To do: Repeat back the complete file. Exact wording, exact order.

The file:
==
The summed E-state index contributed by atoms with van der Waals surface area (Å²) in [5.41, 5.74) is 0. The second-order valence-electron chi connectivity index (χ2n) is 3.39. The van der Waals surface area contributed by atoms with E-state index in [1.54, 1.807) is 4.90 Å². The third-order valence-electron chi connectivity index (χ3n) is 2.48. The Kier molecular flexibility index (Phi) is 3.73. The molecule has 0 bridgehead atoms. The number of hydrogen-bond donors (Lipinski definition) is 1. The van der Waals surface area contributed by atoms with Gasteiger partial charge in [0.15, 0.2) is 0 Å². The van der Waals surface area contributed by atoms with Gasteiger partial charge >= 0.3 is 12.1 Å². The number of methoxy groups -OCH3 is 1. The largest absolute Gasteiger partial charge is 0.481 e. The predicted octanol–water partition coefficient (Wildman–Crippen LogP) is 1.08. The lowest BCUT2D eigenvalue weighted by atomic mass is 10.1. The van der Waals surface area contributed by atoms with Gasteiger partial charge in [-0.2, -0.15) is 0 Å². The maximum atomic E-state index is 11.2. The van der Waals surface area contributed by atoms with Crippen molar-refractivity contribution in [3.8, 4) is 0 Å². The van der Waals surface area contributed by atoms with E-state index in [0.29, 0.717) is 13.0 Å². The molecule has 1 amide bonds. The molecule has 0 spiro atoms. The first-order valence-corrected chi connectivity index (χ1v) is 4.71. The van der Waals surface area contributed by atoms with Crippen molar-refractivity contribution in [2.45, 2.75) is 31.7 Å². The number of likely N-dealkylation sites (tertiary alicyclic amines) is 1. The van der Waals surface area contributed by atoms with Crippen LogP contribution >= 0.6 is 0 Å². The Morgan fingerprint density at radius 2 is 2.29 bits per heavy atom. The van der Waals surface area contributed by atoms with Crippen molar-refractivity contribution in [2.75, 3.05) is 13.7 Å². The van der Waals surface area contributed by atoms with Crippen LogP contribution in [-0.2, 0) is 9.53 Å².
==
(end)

The summed E-state index contributed by atoms with van der Waals surface area (Å²) in [5.41, 5.74) is 0. The second-order valence-electron chi connectivity index (χ2n) is 3.39. The van der Waals surface area contributed by atoms with E-state index in [1.54, 1.807) is 4.90 Å². The third-order valence-electron chi connectivity index (χ3n) is 2.48. The Kier molecular flexibility index (Phi) is 3.73. The molecule has 0 bridgehead atoms. The number of hydrogen-bond donors (Lipinski definition) is 1. The van der Waals surface area contributed by atoms with Gasteiger partial charge in [0.15, 0.2) is 0 Å². The van der Waals surface area contributed by atoms with Gasteiger partial charge >= 0.3 is 12.1 Å². The number of methoxy groups -OCH3 is 1. The largest absolute Gasteiger partial charge is 0.481 e. The predicted octanol–water partition coefficient (Wildman–Crippen LogP) is 1.08. The lowest BCUT2D eigenvalue weighted by atomic mass is 10.1. The van der Waals surface area contributed by atoms with Gasteiger partial charge in [-0.2, -0.15) is 0 Å². The maximum atomic E-state index is 11.2. The van der Waals surface area contributed by atoms with Crippen molar-refractivity contribution in [3.8, 4) is 0 Å². The van der Waals surface area contributed by atoms with E-state index in [0.29, 0.717) is 13.0 Å². The molecule has 1 amide bonds. The molecule has 0 spiro atoms. The first-order valence-corrected chi connectivity index (χ1v) is 4.71. The van der Waals surface area contributed by atoms with Crippen molar-refractivity contribution in [2.45, 2.75) is 31.7 Å². The number of likely N-dealkylation sites (tertiary alicyclic amines) is 1. The van der Waals surface area contributed by atoms with Crippen LogP contribution >= 0.6 is 0 Å². The Morgan fingerprint density at radius 2 is 2.29 bits per heavy atom. The van der Waals surface area contributed by atoms with Crippen molar-refractivity contribution in [2.75, 3.05) is 13.7 Å². The van der Waals surface area contributed by atoms with Crippen LogP contribution in [-0.2, 0) is 9.53 Å².